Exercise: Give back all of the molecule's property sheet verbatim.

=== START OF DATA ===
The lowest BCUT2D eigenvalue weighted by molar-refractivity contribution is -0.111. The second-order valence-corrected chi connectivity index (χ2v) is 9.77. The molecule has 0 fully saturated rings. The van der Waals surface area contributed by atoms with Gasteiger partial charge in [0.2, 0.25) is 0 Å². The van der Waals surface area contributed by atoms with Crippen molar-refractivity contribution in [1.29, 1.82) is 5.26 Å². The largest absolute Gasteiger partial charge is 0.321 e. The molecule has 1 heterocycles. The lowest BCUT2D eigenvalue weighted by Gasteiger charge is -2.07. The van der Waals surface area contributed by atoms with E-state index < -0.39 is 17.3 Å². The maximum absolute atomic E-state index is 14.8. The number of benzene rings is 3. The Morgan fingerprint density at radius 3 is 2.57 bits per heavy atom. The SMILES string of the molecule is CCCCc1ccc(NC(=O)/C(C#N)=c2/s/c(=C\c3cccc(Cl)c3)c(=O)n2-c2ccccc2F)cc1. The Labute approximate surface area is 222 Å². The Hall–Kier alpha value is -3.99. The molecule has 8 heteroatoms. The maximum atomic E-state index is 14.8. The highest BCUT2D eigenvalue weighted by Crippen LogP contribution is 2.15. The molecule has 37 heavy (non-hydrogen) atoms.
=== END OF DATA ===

The lowest BCUT2D eigenvalue weighted by molar-refractivity contribution is -0.111. The second-order valence-corrected chi connectivity index (χ2v) is 9.77. The molecule has 0 fully saturated rings. The van der Waals surface area contributed by atoms with Gasteiger partial charge in [0.2, 0.25) is 0 Å². The van der Waals surface area contributed by atoms with Crippen molar-refractivity contribution in [1.29, 1.82) is 5.26 Å². The largest absolute Gasteiger partial charge is 0.321 e. The molecule has 1 heterocycles. The lowest BCUT2D eigenvalue weighted by Gasteiger charge is -2.07. The van der Waals surface area contributed by atoms with E-state index < -0.39 is 17.3 Å². The maximum absolute atomic E-state index is 14.8. The number of benzene rings is 3. The Morgan fingerprint density at radius 3 is 2.57 bits per heavy atom. The SMILES string of the molecule is CCCCc1ccc(NC(=O)/C(C#N)=c2/s/c(=C\c3cccc(Cl)c3)c(=O)n2-c2ccccc2F)cc1. The Labute approximate surface area is 222 Å². The Hall–Kier alpha value is -3.99. The molecule has 8 heteroatoms. The maximum atomic E-state index is 14.8. The highest BCUT2D eigenvalue weighted by Crippen LogP contribution is 2.15. The molecule has 37 heavy (non-hydrogen) atoms.